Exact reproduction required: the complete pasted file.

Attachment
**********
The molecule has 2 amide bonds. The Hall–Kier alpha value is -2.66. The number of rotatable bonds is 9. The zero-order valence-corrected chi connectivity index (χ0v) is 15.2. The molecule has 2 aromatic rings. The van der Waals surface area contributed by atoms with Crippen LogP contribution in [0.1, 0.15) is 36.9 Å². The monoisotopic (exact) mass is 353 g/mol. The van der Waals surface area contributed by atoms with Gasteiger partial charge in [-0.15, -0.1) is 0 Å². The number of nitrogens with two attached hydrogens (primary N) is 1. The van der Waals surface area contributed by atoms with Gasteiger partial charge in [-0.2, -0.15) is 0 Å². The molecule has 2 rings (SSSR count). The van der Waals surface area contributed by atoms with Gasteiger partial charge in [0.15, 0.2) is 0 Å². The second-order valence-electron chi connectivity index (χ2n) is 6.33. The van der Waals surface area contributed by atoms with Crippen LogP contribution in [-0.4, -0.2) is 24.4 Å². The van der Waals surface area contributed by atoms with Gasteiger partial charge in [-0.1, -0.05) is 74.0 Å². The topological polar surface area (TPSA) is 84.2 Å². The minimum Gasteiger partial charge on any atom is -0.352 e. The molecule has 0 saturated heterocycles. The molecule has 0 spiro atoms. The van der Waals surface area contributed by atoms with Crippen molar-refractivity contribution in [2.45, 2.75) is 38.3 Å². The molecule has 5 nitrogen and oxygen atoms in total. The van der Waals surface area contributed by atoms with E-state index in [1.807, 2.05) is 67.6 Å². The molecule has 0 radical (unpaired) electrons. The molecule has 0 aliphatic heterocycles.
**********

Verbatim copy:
The molecule has 2 amide bonds. The Hall–Kier alpha value is -2.66. The number of rotatable bonds is 9. The zero-order valence-corrected chi connectivity index (χ0v) is 15.2. The molecule has 2 aromatic rings. The van der Waals surface area contributed by atoms with Crippen LogP contribution in [0.1, 0.15) is 36.9 Å². The monoisotopic (exact) mass is 353 g/mol. The van der Waals surface area contributed by atoms with Gasteiger partial charge in [-0.15, -0.1) is 0 Å². The number of nitrogens with two attached hydrogens (primary N) is 1. The van der Waals surface area contributed by atoms with Gasteiger partial charge in [-0.2, -0.15) is 0 Å². The molecule has 2 rings (SSSR count). The van der Waals surface area contributed by atoms with Gasteiger partial charge in [0.15, 0.2) is 0 Å². The second-order valence-electron chi connectivity index (χ2n) is 6.33. The van der Waals surface area contributed by atoms with Crippen LogP contribution in [-0.4, -0.2) is 24.4 Å². The van der Waals surface area contributed by atoms with Gasteiger partial charge in [-0.1, -0.05) is 74.0 Å². The topological polar surface area (TPSA) is 84.2 Å². The minimum Gasteiger partial charge on any atom is -0.352 e. The molecule has 0 saturated heterocycles. The molecule has 0 spiro atoms. The van der Waals surface area contributed by atoms with Crippen molar-refractivity contribution in [2.45, 2.75) is 38.3 Å². The molecule has 5 nitrogen and oxygen atoms in total. The van der Waals surface area contributed by atoms with E-state index in [1.807, 2.05) is 67.6 Å². The molecule has 0 radical (unpaired) electrons. The molecule has 0 aliphatic heterocycles.